Harley Hahn
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Exercises and Answers for Chapter 4...

Starting to Use Unix

Review Question #1:

What is the difference between a user and a userid?


A user is a person who uses a Unix system. A userid is a name that identifies an account.

Users exist only outside the Unix system; userids exist only inside the system.

Review Question #2:

What are four different ways to log out?


1. Press ^D to send an eof signal to the shell.

This is the simplest way to log out as long as you are using the login shell. See the discussion on login and non-login shells in Chapter 14 on page 332.

Note: As a safeguard, pressing ^D will not log you out if you have set the IGNOROEOF environment variable (Bash), the ignoreeof shell option (Korn Shell), or the ignoreeof shell variable (Tcsh and C-Shell). This is explained in Chapter 7 starting on page 149.

2. Use the logout command.

3. Use the exit command.

4. Use the login command when you want to log out and then display a login prompt for the next person.

Review Question #3:

You suspect that someone has been using your Unix account without your permission. How do you check to see if this was the case?

Suppose you find out someone has been using your account, but you don't know who it is. How do you stop them?


To check if someone has been using your Unix account without your permission, use the last command.

To stop someone from using your account, use passwd to change your password.

Review Question #4:

What is the userid of the superuser?


The superuser userid is root. However, it is possible to create other userids with superuser privileges.

Applying Your Knowledge #1:

Being able to change your password is a basic skill you must master before you start using Unix. Whenever you change your password, you should immediately test to make sure it works properly.

Use passwd to change your password to dontBL8 ("Don't be late").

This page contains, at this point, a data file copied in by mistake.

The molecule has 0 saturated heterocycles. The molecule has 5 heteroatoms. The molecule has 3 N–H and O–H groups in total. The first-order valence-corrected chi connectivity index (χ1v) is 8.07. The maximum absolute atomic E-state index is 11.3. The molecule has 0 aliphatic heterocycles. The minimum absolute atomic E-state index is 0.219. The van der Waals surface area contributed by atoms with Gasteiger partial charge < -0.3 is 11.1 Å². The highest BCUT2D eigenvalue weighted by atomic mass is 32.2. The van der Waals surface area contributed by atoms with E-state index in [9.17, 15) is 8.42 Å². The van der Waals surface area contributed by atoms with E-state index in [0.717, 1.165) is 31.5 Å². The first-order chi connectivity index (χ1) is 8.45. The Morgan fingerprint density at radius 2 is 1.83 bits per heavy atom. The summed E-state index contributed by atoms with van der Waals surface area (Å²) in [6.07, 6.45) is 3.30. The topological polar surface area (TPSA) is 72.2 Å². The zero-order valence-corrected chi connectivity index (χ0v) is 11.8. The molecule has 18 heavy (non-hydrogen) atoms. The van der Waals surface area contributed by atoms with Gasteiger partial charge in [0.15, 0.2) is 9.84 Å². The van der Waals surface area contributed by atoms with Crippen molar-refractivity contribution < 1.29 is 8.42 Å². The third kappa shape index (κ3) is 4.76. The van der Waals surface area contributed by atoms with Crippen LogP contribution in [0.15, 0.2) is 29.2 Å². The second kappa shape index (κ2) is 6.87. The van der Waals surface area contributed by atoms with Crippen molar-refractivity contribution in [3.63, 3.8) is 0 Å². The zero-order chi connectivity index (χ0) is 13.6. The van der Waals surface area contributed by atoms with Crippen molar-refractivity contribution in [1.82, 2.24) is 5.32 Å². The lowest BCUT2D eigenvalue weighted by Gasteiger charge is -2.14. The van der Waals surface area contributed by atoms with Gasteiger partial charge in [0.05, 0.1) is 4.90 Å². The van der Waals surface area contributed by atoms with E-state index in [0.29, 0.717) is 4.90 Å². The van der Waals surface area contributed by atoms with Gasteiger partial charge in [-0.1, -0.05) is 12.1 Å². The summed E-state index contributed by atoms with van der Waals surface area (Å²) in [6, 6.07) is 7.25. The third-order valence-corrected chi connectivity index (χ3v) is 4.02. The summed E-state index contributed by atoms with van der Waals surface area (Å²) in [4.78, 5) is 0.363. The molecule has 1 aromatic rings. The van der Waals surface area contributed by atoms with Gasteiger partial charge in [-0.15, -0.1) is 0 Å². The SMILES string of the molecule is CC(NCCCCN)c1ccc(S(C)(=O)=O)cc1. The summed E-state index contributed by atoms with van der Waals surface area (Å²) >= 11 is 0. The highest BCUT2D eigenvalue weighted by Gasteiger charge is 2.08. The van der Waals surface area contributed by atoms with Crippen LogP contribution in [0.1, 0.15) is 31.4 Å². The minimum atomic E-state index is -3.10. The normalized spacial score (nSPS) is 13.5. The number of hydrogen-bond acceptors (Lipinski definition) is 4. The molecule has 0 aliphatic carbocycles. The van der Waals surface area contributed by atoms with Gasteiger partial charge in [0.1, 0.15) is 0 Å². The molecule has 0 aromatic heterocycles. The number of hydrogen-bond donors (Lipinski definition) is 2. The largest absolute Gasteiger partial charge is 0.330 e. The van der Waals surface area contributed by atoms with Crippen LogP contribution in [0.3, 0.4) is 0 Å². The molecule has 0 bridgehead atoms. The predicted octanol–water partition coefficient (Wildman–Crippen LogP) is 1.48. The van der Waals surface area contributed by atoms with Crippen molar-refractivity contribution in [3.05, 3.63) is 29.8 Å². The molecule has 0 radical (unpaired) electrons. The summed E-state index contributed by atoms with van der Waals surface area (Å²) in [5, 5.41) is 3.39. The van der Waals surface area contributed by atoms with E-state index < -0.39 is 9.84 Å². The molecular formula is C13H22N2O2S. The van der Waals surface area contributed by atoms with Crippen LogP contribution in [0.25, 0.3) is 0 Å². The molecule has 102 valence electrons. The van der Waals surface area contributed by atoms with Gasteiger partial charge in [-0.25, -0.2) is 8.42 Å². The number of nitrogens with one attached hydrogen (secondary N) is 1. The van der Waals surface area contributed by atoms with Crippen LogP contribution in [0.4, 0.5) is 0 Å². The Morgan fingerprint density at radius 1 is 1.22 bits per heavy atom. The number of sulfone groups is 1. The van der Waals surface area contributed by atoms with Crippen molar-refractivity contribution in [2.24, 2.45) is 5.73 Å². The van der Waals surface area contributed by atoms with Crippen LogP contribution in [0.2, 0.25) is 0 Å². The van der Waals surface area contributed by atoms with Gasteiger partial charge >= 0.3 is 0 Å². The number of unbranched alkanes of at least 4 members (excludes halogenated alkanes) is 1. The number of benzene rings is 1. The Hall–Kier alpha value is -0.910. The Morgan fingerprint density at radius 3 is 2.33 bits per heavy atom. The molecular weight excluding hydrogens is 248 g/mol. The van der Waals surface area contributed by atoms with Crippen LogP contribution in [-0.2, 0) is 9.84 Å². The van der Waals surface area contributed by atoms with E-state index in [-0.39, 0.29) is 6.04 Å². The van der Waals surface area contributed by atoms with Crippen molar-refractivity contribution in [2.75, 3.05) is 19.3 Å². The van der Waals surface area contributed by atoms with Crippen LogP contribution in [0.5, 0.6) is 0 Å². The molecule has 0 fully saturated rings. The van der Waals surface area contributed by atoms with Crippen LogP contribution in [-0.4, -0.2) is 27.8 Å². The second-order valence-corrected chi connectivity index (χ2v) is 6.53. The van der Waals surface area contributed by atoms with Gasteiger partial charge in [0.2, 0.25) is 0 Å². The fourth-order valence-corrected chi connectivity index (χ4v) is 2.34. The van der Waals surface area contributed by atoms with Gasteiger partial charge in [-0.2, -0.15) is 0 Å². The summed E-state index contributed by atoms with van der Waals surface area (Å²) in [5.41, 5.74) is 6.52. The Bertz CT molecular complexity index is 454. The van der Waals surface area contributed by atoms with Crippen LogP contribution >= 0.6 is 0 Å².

Log out and back in again to make sure it works.

Then change your password back to what it was originally.

Test again to make sure it worked.


Enter passwd, then type dontBL8 twice.

Enter login to logout and display a new login prompt.

Log in using the new password.

Enter passwd to change your password back to the original value.

Enter login to logout.

Log in using the original password.

For Further Thought #1:

Unix is case sensitive; that is, it distinguishes between lower case (small letters) and upper case (capital letters). Microsoft Windows is not case sensitive. For example, in Unix, harley and Harley are two completely different names. With Windows, they are the same.

Why do you think the original Unix developers chose to make Unix case sensitive? Why did Microsoft choose to make Windows case insensitive?

Which do you prefer, and why?


The original Unix developers were computer scientists creating an operating system for other computer scientists and for programmers. To such people, it is clear that "a" is not the same as "A", that is, lowercase letters are completely different from uppercase letters. Thus, it made no sense to create a system in which "harley" would be the same as "Harley".

Microsoft created Windows (and DOS before that) to be used by non-programmers. To such people, it would seem forced and artificial to distinguish between upper- and lowercase because, in English, they are simply different ways of writing the same thing. Moreover, Microsoft would have to provide support to these people, and it was likely that a lot of time would be spent solving problems arising from mistyping letters. For these reasons, it made sense for Microsoft to create a system that did not distinguish between upper and lower case.

Smart people, who understand the difference between upper- and lowercase as used with a computer, usually prefer case-sensitive systems.

For Further Thought #2:

When you use passwd to change your password, the program requires you to type the new password twice. Why?


When you type your password, it is not displayed on the screen, in case someone else is watching. Typing the password twice forces you to make sure you haven't made a typing mistake. Otherwise, if what you typed was not what you intended, you would not be able to log into your account (because your password would not be what you thought it was).

For Further Thought #3:

Why is it important to have a superuser?


There are two reasons why it is important to have a superuser.

Security: The superuser needs to carry out tasks that are too important and require too much power to be entrusted to most users. A system is much more secure when only trusted users can wield such power.

Safety: Even experienced system administrators make mistakes. Thus, a smart admin will change to superuser only when he or she needs to perform tasks that require such power. Once the job is done, he or she will log out immediately. This helps prevent the accidents that would surely happen if admins were to always be logged in as superuser.

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